The entertainment industry has a long, long history of claiming that if copyright law doesn't go their way, they'll all go out of business. It's the adult version of "if you don't do it my way, I'm taking my ball and going home." If court cases don't go their way, or if the law isn't changed, we've been told over and over and over again for the last century (and more frequently in the last two decades) that the industry will take its ball and go home, because they won't create under such awful circumstances (even if those circumstances really aren't particularly different than they've operated under for years). The latest? First, Fox's COO, Chase Carey, claims that if they lose the Aereo case
, they might shut down Fox, the network TV channel, and move all its content to cable TV channels
“If we can’t have our rights properly protected through legal and governmental solutions, we will pursue business solution. One solution would be to take the network and make it a subscription service. We’re not going to sit idly by and let people steal our content.”
That came out about the same time as another quote from a TV exec, Garth Ancier, who has worked at Fox, NBC and WB, basically saying the same thing, arguing that an unnamed "two" of the four major networks are considering shutting down
if the Aereo case (and possibly the Dish Auto Hopper
case) goes against them.
“I know two that are talking about it,” he says, leaving open the possibility that the others might be as well. He declines to specify which, saying he’d heard it in a “talking over coffee” setting and didn’t want to betray a confidence....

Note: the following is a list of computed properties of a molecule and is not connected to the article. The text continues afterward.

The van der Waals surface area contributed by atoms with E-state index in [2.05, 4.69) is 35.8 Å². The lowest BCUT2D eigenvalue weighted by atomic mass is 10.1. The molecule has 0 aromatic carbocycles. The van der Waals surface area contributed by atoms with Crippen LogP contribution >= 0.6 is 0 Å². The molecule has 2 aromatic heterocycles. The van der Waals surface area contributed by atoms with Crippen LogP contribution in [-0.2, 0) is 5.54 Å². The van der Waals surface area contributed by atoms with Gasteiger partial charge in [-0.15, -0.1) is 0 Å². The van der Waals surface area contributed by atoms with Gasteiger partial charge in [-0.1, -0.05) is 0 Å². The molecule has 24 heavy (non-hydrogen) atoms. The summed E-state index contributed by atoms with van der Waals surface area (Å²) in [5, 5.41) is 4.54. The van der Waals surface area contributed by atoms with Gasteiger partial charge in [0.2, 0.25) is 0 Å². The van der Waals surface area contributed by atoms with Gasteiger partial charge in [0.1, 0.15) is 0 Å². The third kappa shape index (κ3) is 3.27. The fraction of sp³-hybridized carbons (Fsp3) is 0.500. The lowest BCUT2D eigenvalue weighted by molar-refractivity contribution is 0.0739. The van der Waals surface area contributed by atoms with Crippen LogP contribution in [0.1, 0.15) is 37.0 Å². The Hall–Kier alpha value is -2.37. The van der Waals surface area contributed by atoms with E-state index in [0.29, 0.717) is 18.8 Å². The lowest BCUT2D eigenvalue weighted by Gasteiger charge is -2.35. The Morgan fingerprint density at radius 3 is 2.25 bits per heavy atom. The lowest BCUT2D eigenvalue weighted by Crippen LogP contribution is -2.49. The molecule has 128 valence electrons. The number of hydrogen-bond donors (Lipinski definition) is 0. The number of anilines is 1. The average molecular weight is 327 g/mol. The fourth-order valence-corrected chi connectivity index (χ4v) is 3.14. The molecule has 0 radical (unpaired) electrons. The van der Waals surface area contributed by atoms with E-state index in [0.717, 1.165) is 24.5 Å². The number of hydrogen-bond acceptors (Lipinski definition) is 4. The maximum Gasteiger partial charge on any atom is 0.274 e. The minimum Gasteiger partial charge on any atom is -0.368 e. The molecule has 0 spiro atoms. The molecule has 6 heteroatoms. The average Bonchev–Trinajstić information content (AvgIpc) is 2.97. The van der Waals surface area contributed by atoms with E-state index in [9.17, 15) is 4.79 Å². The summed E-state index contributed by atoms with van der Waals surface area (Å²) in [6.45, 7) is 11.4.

“To say it’s serious is probably an overstatement,” Ancier says. Rather, it’s a contingency plan the networks in question are keeping in their back pockets in case they can’t prevail over Aereo and Dish in court or find some other way to stave off the threat they represent.
Let's be the first to call bullshit on this. No networks are stupid enough to shut down over this, and if they are, good riddance. Put that spectrum to better use. First of all, network TV shows get a lot
more viewers. By a wide margin. Yes, there's an occasional cable show (Game of Thrones
) that sneaks in to the top ratings, but it's pretty rare. The cable shows that get the most viewers are still viewed a lot less often than most network shows. If you look at Nielsen's latest rankings for last week, the top 10 network shows all scored higher ratings
than the top cable show (Walking Dead). And by the time you're at the 4th most popular cable show, you're talking about a show that's getting just around half
of the tenth most popular network show.
No network with any business sense at all is going to give up that prime position for getting viewers, and shunt themselves off into the hinterlands of cable TV. And, seriously, if they do
want to cede that position, I'm sure there are plenty of smart folks willing to take over that position. And, of course, nothing that Aereo or Dish Hopper is trying to do does anything to threaten the traditional business model of network TV in the first place: ads. In fact, both serve to increase
viewers. The real issue is that the networks have gotten fat and happy off of the money they get from cable and satellite companies for carrying the networks, and they don't want that gravy train to go away. So, an artificial situation came up that let them get lots of money, and now that it might go away (and reality is that it won't go away for a long long time) they're threatening to take their ball and go home?
This is clearly bullshit whining from the networks hoping that lawmakers will protect their revenues from cable and satellite providers. It has nothing to do with "stealing content" as Carey claims. Policy makers would be well served to call the networks' bluff. Let the cases play out and let's see (1) if the networks really give up their prime real estate and (2) if others don't rush in to make use of it.